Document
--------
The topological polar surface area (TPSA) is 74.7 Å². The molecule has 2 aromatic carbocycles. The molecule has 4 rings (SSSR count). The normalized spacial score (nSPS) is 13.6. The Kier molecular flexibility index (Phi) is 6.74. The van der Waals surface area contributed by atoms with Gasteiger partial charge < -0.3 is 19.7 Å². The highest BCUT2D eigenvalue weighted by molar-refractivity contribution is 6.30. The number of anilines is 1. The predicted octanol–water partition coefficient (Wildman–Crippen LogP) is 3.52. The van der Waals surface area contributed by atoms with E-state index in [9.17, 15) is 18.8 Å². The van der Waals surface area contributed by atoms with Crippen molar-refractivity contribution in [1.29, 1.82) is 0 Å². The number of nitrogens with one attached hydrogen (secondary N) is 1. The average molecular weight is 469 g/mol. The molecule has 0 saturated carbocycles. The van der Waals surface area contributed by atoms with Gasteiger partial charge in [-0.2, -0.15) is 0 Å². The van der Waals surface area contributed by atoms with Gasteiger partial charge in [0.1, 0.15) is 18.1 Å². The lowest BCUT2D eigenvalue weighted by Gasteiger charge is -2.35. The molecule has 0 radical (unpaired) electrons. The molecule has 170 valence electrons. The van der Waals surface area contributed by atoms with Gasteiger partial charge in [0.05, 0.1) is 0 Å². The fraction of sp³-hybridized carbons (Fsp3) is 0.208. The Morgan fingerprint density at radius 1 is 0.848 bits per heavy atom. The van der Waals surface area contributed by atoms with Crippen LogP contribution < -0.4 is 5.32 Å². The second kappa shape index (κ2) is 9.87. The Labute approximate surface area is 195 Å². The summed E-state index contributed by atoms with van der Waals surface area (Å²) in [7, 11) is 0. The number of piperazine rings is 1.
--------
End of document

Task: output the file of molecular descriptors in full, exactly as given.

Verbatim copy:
The topological polar surface area (TPSA) is 74.7 Å². The molecule has 2 aromatic carbocycles. The molecule has 4 rings (SSSR count). The normalized spacial score (nSPS) is 13.6. The Kier molecular flexibility index (Phi) is 6.74. The van der Waals surface area contributed by atoms with Gasteiger partial charge < -0.3 is 19.7 Å². The highest BCUT2D eigenvalue weighted by molar-refractivity contribution is 6.30. The number of anilines is 1. The predicted octanol–water partition coefficient (Wildman–Crippen LogP) is 3.52. The van der Waals surface area contributed by atoms with E-state index in [9.17, 15) is 18.8 Å². The van der Waals surface area contributed by atoms with Crippen molar-refractivity contribution in [1.29, 1.82) is 0 Å². The number of nitrogens with one attached hydrogen (secondary N) is 1. The average molecular weight is 469 g/mol. The molecule has 0 saturated carbocycles. The van der Waals surface area contributed by atoms with Gasteiger partial charge in [-0.2, -0.15) is 0 Å². The van der Waals surface area contributed by atoms with Gasteiger partial charge in [0.1, 0.15) is 18.1 Å². The lowest BCUT2D eigenvalue weighted by Gasteiger charge is -2.35. The molecule has 0 radical (unpaired) electrons. The molecule has 170 valence electrons. The van der Waals surface area contributed by atoms with Gasteiger partial charge in [0.05, 0.1) is 0 Å². The fraction of sp³-hybridized carbons (Fsp3) is 0.208. The Morgan fingerprint density at radius 1 is 0.848 bits per heavy atom. The van der Waals surface area contributed by atoms with Crippen LogP contribution < -0.4 is 5.32 Å². The second kappa shape index (κ2) is 9.87. The Labute approximate surface area is 195 Å². The summed E-state index contributed by atoms with van der Waals surface area (Å²) in [7, 11) is 0. The number of piperazine rings is 1.